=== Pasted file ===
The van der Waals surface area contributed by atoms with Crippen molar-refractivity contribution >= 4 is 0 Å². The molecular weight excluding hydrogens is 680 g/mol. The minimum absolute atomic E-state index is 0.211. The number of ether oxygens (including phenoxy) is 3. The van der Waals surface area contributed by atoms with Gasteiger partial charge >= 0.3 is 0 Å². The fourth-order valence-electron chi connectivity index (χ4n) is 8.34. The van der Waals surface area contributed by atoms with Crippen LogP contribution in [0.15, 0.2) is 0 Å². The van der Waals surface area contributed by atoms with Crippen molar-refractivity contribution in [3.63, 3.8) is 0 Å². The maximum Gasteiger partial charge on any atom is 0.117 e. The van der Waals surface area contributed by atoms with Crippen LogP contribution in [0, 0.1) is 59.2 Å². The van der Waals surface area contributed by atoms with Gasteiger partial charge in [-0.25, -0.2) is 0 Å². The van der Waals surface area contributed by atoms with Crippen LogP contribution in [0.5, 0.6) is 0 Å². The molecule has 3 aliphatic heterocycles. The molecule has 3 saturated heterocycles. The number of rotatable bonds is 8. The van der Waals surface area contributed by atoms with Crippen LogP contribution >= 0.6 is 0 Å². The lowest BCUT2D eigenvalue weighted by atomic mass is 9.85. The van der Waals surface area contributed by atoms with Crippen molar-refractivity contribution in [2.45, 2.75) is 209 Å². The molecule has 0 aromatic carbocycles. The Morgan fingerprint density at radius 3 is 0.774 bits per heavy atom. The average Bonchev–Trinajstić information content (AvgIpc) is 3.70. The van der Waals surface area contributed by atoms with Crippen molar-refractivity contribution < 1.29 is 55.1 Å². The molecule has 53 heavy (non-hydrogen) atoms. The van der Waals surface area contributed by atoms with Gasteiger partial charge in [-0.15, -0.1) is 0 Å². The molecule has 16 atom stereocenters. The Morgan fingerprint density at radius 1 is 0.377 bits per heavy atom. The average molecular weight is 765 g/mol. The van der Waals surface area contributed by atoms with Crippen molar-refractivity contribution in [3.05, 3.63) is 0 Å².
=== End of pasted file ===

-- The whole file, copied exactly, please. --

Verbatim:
The van der Waals surface area contributed by atoms with Crippen molar-refractivity contribution >= 4 is 0 Å². The molecular weight excluding hydrogens is 680 g/mol. The minimum absolute atomic E-state index is 0.211. The number of ether oxygens (including phenoxy) is 3. The van der Waals surface area contributed by atoms with Gasteiger partial charge >= 0.3 is 0 Å². The fourth-order valence-electron chi connectivity index (χ4n) is 8.34. The van der Waals surface area contributed by atoms with Crippen LogP contribution in [0.15, 0.2) is 0 Å². The van der Waals surface area contributed by atoms with Crippen molar-refractivity contribution in [3.63, 3.8) is 0 Å². The maximum Gasteiger partial charge on any atom is 0.117 e. The van der Waals surface area contributed by atoms with Crippen LogP contribution in [0, 0.1) is 59.2 Å². The van der Waals surface area contributed by atoms with Gasteiger partial charge in [-0.25, -0.2) is 0 Å². The van der Waals surface area contributed by atoms with Crippen LogP contribution in [0.5, 0.6) is 0 Å². The molecule has 3 aliphatic heterocycles. The molecule has 3 saturated heterocycles. The number of rotatable bonds is 8. The van der Waals surface area contributed by atoms with Crippen LogP contribution >= 0.6 is 0 Å². The lowest BCUT2D eigenvalue weighted by atomic mass is 9.85. The van der Waals surface area contributed by atoms with Crippen molar-refractivity contribution in [2.45, 2.75) is 209 Å². The molecule has 0 aromatic carbocycles. The Morgan fingerprint density at radius 3 is 0.774 bits per heavy atom. The average Bonchev–Trinajstić information content (AvgIpc) is 3.70. The van der Waals surface area contributed by atoms with Crippen molar-refractivity contribution < 1.29 is 55.1 Å². The molecule has 53 heavy (non-hydrogen) atoms. The van der Waals surface area contributed by atoms with Gasteiger partial charge in [-0.15, -0.1) is 0 Å². The molecule has 16 atom stereocenters. The Morgan fingerprint density at radius 1 is 0.377 bits per heavy atom. The average molecular weight is 765 g/mol. The van der Waals surface area contributed by atoms with Crippen molar-refractivity contribution in [3.05, 3.63) is 0 Å².